Estrogen receptor–positive (ER+) metastatic tumors contribute to nearly 70% of breast cancer–related deaths. Most patients with ER+ metastatic breast cancer (MBC) undergo treatment with the estrogen receptor antagonist fulvestrant as standard of care. Yet, among such patients, metastasis in liver is associated with reduced overall survival compared with other metastasis sites. The factors underlying the reduced responsiveness of liver metastases to ER-targeting agents remain unknown, impeding the development of more effective treatment approaches to improve outcomes for patients with ER+ liver metastases. We therefore evaluated site-specific changes in MBC cells and determined the mechanisms through which the liver metastatic niche specifically influences ER+ tumor metabolism and drug resistance. We characterized ER activity of MBC cells both in vitro, using a novel system of tissue-specific extracellular matrix hydrogels representing the stroma of ER+ tumor metastatic sites (liver, lung, and bone), and in vivo, in liver and lung metastasis mouse models. ER+ metastatic liver tumors and MBC cells grown in liver hydrogels displayed upregulated expression of glucose metabolism enzymes in response to fulvestrant. Furthermore, differential ERα activity, but not expression, was detected in liver hydrogels. In vivo, increased glucose metabolism led to increased glycogen deposition in liver metastatic tumors, while a fasting-mimicking diet increased efficacy of fulvestrant treatment to reduce the metastatic burden. Our findings identify a novel mechanism of endocrine resistance driven by the liver tumor microenvironment.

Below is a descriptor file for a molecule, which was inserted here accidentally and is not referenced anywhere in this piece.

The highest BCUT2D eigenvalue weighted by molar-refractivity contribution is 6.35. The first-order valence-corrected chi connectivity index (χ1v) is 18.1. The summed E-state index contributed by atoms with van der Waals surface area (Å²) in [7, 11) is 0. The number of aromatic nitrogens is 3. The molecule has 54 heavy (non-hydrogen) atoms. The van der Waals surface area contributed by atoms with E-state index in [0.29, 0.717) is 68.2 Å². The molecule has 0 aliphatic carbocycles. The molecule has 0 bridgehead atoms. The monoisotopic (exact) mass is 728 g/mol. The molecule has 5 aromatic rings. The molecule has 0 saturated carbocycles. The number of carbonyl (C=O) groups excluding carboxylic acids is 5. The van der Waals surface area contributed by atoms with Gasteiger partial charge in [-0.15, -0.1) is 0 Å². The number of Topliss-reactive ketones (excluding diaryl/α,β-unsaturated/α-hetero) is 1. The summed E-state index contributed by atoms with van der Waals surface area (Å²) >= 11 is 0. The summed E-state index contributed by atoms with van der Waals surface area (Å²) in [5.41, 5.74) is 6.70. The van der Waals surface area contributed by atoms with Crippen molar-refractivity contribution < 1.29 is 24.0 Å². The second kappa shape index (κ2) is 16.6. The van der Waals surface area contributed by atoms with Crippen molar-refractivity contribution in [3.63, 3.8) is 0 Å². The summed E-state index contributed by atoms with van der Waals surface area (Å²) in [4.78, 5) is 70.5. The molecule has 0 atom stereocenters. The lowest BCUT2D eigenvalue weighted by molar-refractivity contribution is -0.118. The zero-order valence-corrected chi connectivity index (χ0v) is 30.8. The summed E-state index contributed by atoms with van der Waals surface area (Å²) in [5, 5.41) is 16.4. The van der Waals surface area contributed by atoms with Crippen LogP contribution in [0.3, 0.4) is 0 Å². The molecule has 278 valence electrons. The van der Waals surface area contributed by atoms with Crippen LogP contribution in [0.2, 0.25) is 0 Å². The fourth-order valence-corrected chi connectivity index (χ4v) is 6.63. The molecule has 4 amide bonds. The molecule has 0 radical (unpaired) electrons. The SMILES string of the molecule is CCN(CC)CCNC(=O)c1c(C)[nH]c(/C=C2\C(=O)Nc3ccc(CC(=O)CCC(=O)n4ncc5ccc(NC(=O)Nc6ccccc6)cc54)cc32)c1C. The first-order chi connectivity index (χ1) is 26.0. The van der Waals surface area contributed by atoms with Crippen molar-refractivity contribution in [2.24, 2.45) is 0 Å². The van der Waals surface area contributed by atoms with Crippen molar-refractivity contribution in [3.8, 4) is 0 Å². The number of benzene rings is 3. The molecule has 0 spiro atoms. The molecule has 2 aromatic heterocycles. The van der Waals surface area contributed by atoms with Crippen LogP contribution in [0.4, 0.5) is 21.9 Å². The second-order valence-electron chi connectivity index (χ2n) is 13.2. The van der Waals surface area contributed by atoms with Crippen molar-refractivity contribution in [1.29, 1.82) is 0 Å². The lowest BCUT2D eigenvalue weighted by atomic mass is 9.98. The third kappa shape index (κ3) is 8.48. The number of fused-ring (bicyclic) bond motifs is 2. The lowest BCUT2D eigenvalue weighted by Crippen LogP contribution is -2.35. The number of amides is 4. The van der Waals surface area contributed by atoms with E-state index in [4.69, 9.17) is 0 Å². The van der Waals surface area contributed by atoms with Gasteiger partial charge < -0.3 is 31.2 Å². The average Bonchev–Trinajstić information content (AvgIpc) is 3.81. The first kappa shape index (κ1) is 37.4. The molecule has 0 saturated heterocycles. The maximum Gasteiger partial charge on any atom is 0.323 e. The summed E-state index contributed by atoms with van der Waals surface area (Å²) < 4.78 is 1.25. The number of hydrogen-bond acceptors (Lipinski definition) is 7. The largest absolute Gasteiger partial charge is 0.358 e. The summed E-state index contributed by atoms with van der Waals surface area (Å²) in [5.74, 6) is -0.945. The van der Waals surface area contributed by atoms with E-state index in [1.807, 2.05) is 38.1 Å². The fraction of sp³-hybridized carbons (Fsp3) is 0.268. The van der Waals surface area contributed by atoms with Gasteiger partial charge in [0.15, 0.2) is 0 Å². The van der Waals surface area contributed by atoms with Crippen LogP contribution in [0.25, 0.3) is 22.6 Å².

These results may guide the development of dietary strategies to circumvent drug resistance in liver metastasis, with potential applicability in other metastatic diseases.